Good News from Fri, 24 June, 2011:

New government reflects Finnish consensus

Minister of Finance Jutta Urpilainen and Prime Minister Jyrki Katainen together form the power base of the new government.  To the right is Minister of Employment and the Economy Jyri Häkämies. Minister of Finance Jutta Urpilainen and Prime Minister Jyrki Katainen together form the power base of the new government. To the right is Minister of Employment and the Economy Jyri Häkämies.
Finland’s new government rests upon a broad political base.  The new Prime Minister is the conservative National Coalition Party chairman Jyrki Katainen who served as the Minister of Finance in the previous administration.

A total of six political parties are represented in his government, from the small Christian Democratic party representing religious views to the Left Alliance.  Of the parliamentary parties remaining in opposition are only the Centre, who suffered badly in the elections and the populist True Finns who are opposed to Finland’s EU policies and are critical of immigration.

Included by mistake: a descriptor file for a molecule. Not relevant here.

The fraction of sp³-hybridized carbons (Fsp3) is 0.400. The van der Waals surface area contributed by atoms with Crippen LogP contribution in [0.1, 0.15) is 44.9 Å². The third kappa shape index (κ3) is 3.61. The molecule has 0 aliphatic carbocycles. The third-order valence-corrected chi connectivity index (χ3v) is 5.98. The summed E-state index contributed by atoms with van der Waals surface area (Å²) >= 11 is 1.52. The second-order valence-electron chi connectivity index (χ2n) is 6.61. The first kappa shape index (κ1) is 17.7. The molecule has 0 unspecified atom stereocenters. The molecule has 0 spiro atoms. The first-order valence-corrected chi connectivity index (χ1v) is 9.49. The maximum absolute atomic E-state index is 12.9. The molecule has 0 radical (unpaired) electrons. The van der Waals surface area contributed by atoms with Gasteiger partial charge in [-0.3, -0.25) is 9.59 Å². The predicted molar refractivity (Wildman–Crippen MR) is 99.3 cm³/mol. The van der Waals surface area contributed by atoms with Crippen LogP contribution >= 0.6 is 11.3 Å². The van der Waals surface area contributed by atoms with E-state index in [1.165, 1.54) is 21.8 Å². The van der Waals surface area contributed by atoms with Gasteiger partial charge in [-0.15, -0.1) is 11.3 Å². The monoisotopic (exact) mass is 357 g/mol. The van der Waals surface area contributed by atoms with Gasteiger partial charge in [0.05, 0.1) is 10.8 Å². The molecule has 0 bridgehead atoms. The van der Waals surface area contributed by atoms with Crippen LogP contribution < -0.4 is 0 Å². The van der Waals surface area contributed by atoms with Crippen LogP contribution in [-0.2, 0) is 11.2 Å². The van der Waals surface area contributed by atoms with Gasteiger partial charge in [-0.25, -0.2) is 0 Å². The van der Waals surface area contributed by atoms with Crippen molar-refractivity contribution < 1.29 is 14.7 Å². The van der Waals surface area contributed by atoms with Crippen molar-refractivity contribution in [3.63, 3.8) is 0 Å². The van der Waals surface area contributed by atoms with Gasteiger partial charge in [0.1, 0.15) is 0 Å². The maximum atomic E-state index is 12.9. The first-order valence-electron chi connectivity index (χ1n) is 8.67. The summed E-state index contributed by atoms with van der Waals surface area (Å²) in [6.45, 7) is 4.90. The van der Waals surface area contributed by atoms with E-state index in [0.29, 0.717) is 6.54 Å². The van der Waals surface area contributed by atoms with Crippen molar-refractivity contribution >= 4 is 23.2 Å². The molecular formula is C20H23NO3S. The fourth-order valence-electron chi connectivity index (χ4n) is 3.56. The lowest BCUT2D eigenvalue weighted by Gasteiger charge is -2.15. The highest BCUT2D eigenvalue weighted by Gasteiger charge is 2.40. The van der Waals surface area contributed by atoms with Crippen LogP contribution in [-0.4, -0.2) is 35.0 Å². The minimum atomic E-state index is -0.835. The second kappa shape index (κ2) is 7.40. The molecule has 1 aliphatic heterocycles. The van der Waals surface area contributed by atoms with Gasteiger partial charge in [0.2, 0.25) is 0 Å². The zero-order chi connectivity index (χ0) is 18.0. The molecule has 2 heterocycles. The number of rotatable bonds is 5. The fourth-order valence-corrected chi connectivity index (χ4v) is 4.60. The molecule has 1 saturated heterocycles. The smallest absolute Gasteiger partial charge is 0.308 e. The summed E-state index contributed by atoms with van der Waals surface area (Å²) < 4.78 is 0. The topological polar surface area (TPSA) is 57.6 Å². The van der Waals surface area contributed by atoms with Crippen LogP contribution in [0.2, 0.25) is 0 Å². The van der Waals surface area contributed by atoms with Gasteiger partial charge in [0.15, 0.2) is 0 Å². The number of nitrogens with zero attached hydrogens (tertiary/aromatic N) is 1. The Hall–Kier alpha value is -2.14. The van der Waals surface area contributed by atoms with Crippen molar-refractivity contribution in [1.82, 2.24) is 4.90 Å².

Negotiations to form the government lasted two months.  The end result was very special by European standards, yet well suited to the traditions of Finnish consensus.  The leading parties in government, the National Coalition and the Social Democrats both field six ministers from a total of 19.

The Chairman of the Social Democrats, Jutta Urpilainen is the Finance Minister in the new government.   The Social Democrat Erkki Tuomioja took up his post as Foreign Minister.  The former Foreign Minister Alexander Stubb was appointed Minister for Foreign Trade and Minister for Europe.

The Swedish National Party’s Chairman Stefan Wallin is the Defence Minister, the Green Party’s new Chairman Ville Niinistö is in charge of environmental matters, the Left Alliance’s Chairman Paavo Arhinmäki is responsible for culture and sport and the Christian Democrat’s Päivi Räsänen is the Minister of the Interior.

Prime Minister Jyrki Katainen views the new government’s biggest challenge as being the balancing of the country’s finances.  He admits that maintaining such a broad-based coalition government will also require flexibility and an ability to compromise.

KK